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How Ken Griffey Jr. defined a decade


The 1990s belonged to two baseball players. Both sons of former big leaguers, both outfielders with impossibly sweet swings from the left side. Ken Griffey Jr. and Barry Bonds were cut from the same cloth and, together, they dominated a decade of baseball as the best players in the game.

On paper, they were so similar. On the field, they were in their own class. But in the minds of a generation of baseball fans, they couldn’t be more different.

One was a brooding misanthrope, as skilled on the field as he was wholly unconcerned with his perception away from it.

One is a beloved icon of the game. Known as “The Kid’, he was the youthful face of baseball for a generation.

How could two players so similar occupy such different places in the collective baseball unconscious? Why was Ken Griffey Jr an entire generation’s favorite player while Barry Bonds collected MVP awards in relative obscurity before a dubious assault on the record books that only made him more reviled than ever.

The Ken Griffey Jr. phenomenon is a miracle of both marketing and achievement, the perfect star to capitalize on the shifting landscape of the 1990s. He was the ideal star for the Sportscenter generation, a human highlight video with style and swagger when the game sorely lacked both.

Junior hatched, fully formed, as the ideal baseball folk hero when he broke into the big leagues at 18. He shared the field with his father, hitting back-to-back home runs in a feel-good story even the most casual fan embraced. He thrived immediately, becoming a mainstay of the All-Star game and Home Run Derby.

He was the first baseball player to ever receive his own custom shoe from Nike. A signature video game bore his name. For all his victories off the field, all the backwards cap joie de vivre and sales savvy, Junior became a legend with his bat and his glove.

His highlights played on a loop inside the minds of fans for years, that perfect swing launching baseballs with uncommon ease, his instincts and speed hawking balls seemingly from foul pole to foul pole.

He was, in a word, awesome. Not in the throwaway manner we all use that word today. Griffey Jr. inspired awe, he made us believe each swing, every pitch, would produce a majestic drive. There wasn’t a line drive he couldn’t run down, a fence he couldn’t scale to create outs from balls destined for the seats.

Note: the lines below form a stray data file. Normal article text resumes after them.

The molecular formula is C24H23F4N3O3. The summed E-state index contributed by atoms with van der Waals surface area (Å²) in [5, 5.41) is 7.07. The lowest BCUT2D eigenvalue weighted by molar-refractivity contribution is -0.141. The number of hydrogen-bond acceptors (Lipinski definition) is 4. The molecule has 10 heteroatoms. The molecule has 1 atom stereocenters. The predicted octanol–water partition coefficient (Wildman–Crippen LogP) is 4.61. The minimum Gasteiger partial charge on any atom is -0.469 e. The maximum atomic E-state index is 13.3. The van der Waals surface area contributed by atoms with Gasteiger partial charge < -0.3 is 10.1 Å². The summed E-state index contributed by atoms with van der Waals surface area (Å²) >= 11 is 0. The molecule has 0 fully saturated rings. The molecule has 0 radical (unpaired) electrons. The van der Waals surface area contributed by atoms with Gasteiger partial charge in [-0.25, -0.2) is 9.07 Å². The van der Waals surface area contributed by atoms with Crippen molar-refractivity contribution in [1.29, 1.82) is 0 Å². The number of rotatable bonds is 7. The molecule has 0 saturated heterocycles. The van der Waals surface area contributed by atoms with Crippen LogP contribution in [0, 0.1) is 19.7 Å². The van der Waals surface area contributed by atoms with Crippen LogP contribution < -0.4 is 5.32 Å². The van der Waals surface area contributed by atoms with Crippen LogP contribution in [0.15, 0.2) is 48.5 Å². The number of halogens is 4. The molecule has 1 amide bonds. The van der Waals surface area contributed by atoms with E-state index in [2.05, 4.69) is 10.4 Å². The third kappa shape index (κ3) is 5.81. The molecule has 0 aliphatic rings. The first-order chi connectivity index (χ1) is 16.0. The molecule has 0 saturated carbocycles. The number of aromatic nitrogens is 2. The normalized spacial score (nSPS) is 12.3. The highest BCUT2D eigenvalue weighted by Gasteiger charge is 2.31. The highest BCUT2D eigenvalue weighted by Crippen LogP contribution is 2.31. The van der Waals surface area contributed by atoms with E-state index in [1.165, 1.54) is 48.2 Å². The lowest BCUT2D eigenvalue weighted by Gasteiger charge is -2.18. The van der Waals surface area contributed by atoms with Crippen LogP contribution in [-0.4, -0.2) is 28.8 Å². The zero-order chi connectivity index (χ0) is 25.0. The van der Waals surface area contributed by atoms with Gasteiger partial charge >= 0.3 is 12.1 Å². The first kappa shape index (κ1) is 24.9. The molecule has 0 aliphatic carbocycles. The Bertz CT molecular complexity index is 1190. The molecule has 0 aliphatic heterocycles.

He homered in eight straight games in 1993. He hit 56 home runs in consecutive seasons, a total reached by only 12 men in the history of the game. He finished with 630 home runs, bested by only five players. He won ten Gold Gloves for his superlative play in center field and an MVP award in 1998.

Ken Griffey Jr. was a breath of fresh air at the exact moment baseball needed it. He transcended the game before the strike of 1994 and was the youthful face ready to play opposite Cal Ripken in MLB’s image rehabilitation.

Everybody, no matter where they lived or which team they cheered for, loved Griffey. The loved the idea of Griffey, his backwards hat sticking in the craw of a crusty generation of self-serious scribes and they loved his ability to explode off their TV in a singular moment straight out of a videogame.

I don’t know that I especially cared about Cal Ripken during his fateful march towards history, but you better believe I cared about Ken Griffey Jr. This lifelong Toronto Blue Jays fan featured an iconic Griffey poster on his bedroom wall.

Junior was a superstar in its purest, most distilled form. To know him was to love him, and everything in the 1990’s sporting landscape made sure fans knew him. The combination of power and speed didn’t seem real until he strolled into another stadium, the stands full of local kids in “24” jerseys, and blasted a pitch into the far reaches of the upper deck.

The ‘90s belonged to Ken Griffey, Jr. Once he moved to Cincinnati and the calendar rolled over to the new millennium, his injury-fueled descent began. Some might say too much, too soon, but the standard set in that first decade was impossible for anyone to maintain or equal.

Even though he was bad for almost as long as he was good, even though he spent nearly as much time in red as in teal (to say nothing of his brief time in White Sox grey!), Junior’s time in Seattle lives forever in the memories of baseball fans everywhere.

The Kid is gone from the public eye now, retired from baseball at 44-years old. No matter how far into the past his highlights slip, nobody who watched him play will ever forget. Everything about Junior made it impossible.

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